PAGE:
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Oral Health Education Unit - FAQ - Oral Diseases

Frequently asked questions
 
Dental Services Oral Health Care Oral Diseases Oral Problems Teeth esthetic
Tooth eruption Teeth and
Periodontal Tissue Problem
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The Dental Profession

Oral Diseases

Periodontal Disease

Is gingival bleeding normal? What causes gingival bleeding?

If I am suffering from periodontal disease, would it help to take vitamins?

I have been suffering from gingival bleeding and bad breath for a long time. I'm feeling very annoyed and myself-esteem is low. What should I do?

My teeth appear to be a bit long, but there is no bleeding when I brush and I don'tt have any toothache. Do I have periodontal disease?

Does Periodontal Disease heal by itself if it is left untreated?

Dental Caries

Are there any medications that treat dental caries?

My toothache is so bad that it affects my sleep. I'm suffering a lot. What can I do? What are the pain control methods?

Does sugar-less chewing gum reduce chances of dental caries?

Recurrent Herpetic Labialis (Cold Sore)

What is a Cold Sore? What causes a Cold Sore? What should be done if I have a Cold Sore?

Aphthous Ulcer (Canker Sore)

What should I do if I'm having a Canker Sore which is causing a lot of discomfort? What causes a Canker Sore? How can I avoid getting a Canker Sore again?



1. Is gingival bleeding normal? What causes gingival bleeding?
Healthy gingivae (gum) doesn't bleed without a cause. If bleeding is frequent when brushing, you may be suffering from Periodontal Disease. Periodontal disease is caused by the accumulation of dental plaque at the margin of the gingivae. Toxins are released from the dental plaque and cause irritation to periodontal tissues. Inflamed gingivae will bleed when it is touched.
 
 



2. If I am suffering from periodontal disease, would it help to take vitamins?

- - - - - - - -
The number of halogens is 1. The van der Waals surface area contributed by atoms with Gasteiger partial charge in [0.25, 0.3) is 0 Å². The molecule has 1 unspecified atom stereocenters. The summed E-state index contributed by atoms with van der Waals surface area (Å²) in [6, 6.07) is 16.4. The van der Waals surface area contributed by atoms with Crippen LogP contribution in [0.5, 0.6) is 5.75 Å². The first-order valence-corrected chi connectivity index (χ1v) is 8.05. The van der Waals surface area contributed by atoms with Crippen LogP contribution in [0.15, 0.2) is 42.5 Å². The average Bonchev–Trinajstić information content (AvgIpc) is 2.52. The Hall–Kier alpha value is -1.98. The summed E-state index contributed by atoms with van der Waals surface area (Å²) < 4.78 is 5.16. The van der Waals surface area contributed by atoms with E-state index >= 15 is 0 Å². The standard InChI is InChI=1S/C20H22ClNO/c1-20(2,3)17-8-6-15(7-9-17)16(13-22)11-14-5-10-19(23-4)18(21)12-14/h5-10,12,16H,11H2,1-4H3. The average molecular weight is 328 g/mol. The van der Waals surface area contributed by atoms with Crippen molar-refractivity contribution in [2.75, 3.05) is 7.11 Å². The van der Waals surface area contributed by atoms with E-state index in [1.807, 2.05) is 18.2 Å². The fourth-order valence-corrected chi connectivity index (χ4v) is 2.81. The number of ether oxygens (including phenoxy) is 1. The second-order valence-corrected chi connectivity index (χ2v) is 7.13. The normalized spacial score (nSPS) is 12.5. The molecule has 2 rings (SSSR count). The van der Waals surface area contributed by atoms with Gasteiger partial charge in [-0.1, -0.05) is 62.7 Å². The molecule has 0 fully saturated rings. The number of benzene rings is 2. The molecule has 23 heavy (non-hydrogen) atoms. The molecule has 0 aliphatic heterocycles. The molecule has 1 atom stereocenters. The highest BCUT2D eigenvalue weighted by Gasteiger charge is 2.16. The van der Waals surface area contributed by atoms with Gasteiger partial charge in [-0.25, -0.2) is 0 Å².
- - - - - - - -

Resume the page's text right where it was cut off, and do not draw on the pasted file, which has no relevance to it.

If you are suffering from periodontal disease, it is best for you to seek treatments such as scaling, root planing, and periodontal surgery from a dentist. Please refer to" gum disease" section of this website. Aside from receiving treatment, you should also thoroughly clean your teeth. Taking vitamin supplements does not help treating periodontal disease.
 
 



3.
I have been suffering from gingival bleeding and bad breath for a long time. I'm feeling very annoyed and my self esteem is low. What should I do?
If you have been suffering from gingival bleeding and bad breath for a long period of time, it is very possible that you have periodontal disease. Periodontal disease is caused by the accumulation of dental plaque at the margin of the gingivae. Toxins are released from the dental plaque and cause irritation to periodontal tissues. That's why you have been experiencing gingival bleeding and bad breath. You should go seek treatment from a dentist as soon as possible. At the same time, you should especially pay attention to your oral hygiene. Brush every morning and evening before bed with fluoride toothpaste as well as clean the adjacent surfaces of your teeth with dental floss. However, in some rare cases, gingival bleeding and bad breath are caused by other health problems. If your situation hasn't improved after dental treatment, you should go and see a doctor for a body check-up. Please refer to the section "Bad breath" for more information.
 
 



4.